• Felice Brasco, aged 50, arrived in New York, New York in 1892 aboard the ship "Anglia" from Palermo and Naples [3]CITATION[CLOSE]
    "New York Passenger Arrival Lists (Ellis Island), 1892-1924," database, FamilySearch (https://familysearch.org/ark:/61903/1:1:J6PY-X29 : 6 December 2014), Felice Brasco, 30 Apr 1892; citing departure port Palermo and Naples, arrival port New York, New York, ship name Anglia, NARA microfilm publication T715 and M237 (Washington D.C.: National Archives and Records Administration, n.d.).

Brasco Settlers in United States in the 20th Century

  • Angelo Brasco, aged 17, originally from Roccamonfia, arrived in New York in 1901 aboard the ship "Liguria" from Napoli, Italy [4]CITATION[CLOSE]
    "New York Passenger Arrival Lists (Ellis Island), 1892-1924," database, FamilySearch (https://familysearch.org/ark:/61903/1:1:JFJ9-R38 : 6 December 2014), Angelo Brasco, 26 Dec 1901; citing departure port Napoli, arrival port New York, ship name Liguria, NARA microfilm publication T715 and M237 (Washington D.C.: National Archives and Records Administration, n.d.).

Contemporary Notables of the name Brasco (post 1700)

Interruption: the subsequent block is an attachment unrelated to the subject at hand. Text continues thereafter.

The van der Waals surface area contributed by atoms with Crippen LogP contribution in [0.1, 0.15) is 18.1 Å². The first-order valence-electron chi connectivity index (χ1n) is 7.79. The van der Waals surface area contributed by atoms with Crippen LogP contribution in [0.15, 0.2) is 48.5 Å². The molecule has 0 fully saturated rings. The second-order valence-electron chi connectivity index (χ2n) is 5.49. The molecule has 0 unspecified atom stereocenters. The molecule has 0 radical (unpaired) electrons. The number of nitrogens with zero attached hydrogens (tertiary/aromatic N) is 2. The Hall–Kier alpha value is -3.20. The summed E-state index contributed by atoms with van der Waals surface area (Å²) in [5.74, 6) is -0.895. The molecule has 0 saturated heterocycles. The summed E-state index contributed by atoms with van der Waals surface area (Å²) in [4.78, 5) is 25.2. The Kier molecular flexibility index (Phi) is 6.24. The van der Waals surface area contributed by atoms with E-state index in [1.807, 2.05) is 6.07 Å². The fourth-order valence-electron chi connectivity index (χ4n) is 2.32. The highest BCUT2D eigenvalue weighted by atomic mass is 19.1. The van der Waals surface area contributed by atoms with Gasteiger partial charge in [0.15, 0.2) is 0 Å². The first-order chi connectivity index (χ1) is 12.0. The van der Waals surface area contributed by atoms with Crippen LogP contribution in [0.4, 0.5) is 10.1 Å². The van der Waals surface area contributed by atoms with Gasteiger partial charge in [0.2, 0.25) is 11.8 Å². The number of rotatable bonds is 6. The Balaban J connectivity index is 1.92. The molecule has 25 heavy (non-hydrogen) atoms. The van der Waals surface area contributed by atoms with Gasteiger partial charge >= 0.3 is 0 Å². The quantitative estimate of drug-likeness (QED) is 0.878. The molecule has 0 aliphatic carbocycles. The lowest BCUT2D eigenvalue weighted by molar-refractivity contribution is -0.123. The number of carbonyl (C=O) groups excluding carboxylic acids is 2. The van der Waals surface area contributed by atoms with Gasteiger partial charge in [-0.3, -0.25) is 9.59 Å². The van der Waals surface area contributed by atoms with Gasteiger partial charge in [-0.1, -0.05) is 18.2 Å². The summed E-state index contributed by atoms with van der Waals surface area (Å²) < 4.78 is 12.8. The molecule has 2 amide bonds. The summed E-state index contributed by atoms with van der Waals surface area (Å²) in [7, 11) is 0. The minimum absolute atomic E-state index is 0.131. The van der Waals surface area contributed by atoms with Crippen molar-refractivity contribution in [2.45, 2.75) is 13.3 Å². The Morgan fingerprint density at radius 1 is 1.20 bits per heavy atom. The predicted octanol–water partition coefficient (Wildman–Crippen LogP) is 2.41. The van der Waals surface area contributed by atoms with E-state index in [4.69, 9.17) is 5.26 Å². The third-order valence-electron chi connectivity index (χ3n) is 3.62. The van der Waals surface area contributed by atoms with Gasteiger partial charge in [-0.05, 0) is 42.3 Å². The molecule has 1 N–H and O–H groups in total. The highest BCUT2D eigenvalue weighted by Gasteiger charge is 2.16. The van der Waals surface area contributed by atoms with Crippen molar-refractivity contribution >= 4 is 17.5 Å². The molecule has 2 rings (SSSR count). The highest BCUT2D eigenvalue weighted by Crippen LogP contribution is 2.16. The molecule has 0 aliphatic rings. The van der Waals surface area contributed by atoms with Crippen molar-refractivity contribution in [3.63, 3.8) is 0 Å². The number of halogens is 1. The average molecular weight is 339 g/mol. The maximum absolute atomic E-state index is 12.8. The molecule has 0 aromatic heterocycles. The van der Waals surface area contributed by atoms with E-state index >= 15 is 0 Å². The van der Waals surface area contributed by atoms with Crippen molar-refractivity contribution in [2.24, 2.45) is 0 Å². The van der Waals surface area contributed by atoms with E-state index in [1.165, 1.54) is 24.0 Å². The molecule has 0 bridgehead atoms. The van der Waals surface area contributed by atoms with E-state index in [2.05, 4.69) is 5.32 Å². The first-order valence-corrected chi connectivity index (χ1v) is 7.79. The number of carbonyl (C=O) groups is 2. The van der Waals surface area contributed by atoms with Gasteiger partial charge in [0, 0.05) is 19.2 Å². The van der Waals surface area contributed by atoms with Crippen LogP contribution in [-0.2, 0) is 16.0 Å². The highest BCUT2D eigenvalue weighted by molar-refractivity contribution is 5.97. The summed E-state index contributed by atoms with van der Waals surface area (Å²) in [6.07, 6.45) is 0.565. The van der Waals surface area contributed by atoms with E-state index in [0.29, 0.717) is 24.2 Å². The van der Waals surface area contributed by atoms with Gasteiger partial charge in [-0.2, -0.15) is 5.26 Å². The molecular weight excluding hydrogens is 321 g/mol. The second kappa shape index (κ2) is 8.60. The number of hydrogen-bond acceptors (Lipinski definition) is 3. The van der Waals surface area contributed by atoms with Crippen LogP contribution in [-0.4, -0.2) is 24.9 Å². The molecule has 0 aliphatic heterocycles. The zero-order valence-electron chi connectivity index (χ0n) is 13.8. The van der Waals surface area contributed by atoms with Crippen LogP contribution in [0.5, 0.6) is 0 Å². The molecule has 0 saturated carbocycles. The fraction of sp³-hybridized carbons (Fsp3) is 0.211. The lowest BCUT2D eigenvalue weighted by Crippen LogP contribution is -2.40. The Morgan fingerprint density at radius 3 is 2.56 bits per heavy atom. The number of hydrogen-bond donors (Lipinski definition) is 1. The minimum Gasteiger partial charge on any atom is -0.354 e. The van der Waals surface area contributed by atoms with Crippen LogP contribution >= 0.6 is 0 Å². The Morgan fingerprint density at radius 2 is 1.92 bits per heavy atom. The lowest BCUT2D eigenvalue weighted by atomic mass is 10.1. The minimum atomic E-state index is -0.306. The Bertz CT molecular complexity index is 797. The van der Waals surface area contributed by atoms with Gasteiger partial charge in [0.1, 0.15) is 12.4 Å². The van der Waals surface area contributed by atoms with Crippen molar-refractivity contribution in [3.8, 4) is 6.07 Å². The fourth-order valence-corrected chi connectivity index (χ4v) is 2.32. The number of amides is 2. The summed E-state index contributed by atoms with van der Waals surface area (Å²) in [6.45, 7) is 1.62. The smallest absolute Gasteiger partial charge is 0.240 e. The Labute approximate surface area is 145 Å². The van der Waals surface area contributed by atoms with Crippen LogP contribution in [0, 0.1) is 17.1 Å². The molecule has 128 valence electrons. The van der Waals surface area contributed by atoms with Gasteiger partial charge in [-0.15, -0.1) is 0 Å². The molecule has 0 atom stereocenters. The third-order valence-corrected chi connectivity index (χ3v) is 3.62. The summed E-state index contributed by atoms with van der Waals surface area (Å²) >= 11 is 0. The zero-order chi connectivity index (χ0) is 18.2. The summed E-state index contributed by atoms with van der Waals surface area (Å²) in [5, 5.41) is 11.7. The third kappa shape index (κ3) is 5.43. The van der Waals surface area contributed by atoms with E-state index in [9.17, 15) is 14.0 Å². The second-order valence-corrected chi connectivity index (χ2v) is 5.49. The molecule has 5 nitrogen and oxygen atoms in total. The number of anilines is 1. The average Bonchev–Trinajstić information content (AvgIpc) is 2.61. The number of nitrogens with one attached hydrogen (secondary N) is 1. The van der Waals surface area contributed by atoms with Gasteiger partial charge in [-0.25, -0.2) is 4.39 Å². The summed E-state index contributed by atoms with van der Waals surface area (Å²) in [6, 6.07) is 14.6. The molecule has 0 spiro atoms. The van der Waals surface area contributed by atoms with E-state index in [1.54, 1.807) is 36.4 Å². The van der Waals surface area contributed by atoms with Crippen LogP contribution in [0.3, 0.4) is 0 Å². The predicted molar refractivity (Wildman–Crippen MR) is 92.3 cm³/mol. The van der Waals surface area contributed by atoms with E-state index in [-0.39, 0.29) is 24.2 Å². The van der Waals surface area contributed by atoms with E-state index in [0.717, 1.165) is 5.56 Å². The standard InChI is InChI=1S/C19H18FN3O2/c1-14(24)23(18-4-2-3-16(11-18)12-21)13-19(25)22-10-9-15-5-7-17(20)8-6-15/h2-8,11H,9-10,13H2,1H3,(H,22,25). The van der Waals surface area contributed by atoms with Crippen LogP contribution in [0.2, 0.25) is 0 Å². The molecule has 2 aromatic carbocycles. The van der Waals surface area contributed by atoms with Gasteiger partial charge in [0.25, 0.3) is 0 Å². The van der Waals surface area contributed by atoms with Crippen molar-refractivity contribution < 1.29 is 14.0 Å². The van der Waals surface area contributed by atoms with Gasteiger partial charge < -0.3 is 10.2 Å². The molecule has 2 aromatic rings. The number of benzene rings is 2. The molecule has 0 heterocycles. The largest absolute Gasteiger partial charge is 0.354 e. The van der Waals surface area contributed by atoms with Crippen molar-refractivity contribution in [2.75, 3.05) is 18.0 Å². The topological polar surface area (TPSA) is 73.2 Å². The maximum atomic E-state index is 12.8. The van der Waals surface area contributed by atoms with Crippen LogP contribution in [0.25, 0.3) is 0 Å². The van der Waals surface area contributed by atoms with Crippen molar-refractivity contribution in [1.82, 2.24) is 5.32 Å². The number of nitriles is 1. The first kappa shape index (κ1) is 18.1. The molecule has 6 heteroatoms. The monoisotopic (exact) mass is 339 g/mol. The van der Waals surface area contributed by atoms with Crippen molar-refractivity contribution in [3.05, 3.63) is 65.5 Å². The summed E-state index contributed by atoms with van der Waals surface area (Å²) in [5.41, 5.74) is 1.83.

• James J. "Jim" Brasco (1931-2014), American NBA basketball player who played from 1952 to 1953
  • Frank James Brasco (1932-1998), American politician, Member of the U.S. House of Representatives from New York (1967-1975)
  • Miguel Brascó (1926-2014), Argentine writer, poet, humorist, cartoonist, editor and wine critic

The Brasco Motto


The motto was originally a war cry or slogan. Mottoes first began to be shown with arms in the 14th and 15th centuries, but were not in general use until the 17th century. Thus the oldest coats of arms generally do not include a motto. Mottoes seldom form part of the grant of arms: Under most heraldic authorities, a motto is an optional component of the coat of arms, and can be added to or changed at will; many families have chosen not to display a motto.

Motto: Grata sume manu
Motto Translation: Take with a grateful hand.


Brasco Family Crest Products



See Also



Citations


  1. ^ Shirley, Evelyn Philip, The Noble and Gentle Men of England; The Arms and Descents. Westminster: John Bower Nichols and Sons, 1866, Print.
  2. ^ Bardsley, C.W, A Dictionary of English and Welsh Surnames: With Special American Instances. Wiltshire: Heraldry Today, 1901. Print. (ISBN 0-900455-44-6)
  3. ^ "New York Passenger Arrival Lists (Ellis Island), 1892-1924," database, FamilySearch (https://familysearch.org/ark:/61903/1:1:J6PY-X29 : 6 December 2014), Felice Brasco, 30 Apr 1892; citing departure port Palermo and Naples, arrival port New York, New York, ship name Anglia, NARA microfilm publication T715 and M237 (Washington D.C.: National Archives and Records Administration, n.d.).
  4. ^ "New York Passenger Arrival Lists (Ellis Island), 1892-1924," database, FamilySearch (https://familysearch.org/ark:/61903/1:1:JFJ9-R38 : 6 December 2014), Angelo Brasco, 26 Dec 1901; citing departure port Napoli, arrival port New York, ship name Liguria, NARA microfilm publication T715 and M237 (Washington D.C.: National Archives and Records Administration, n.d.).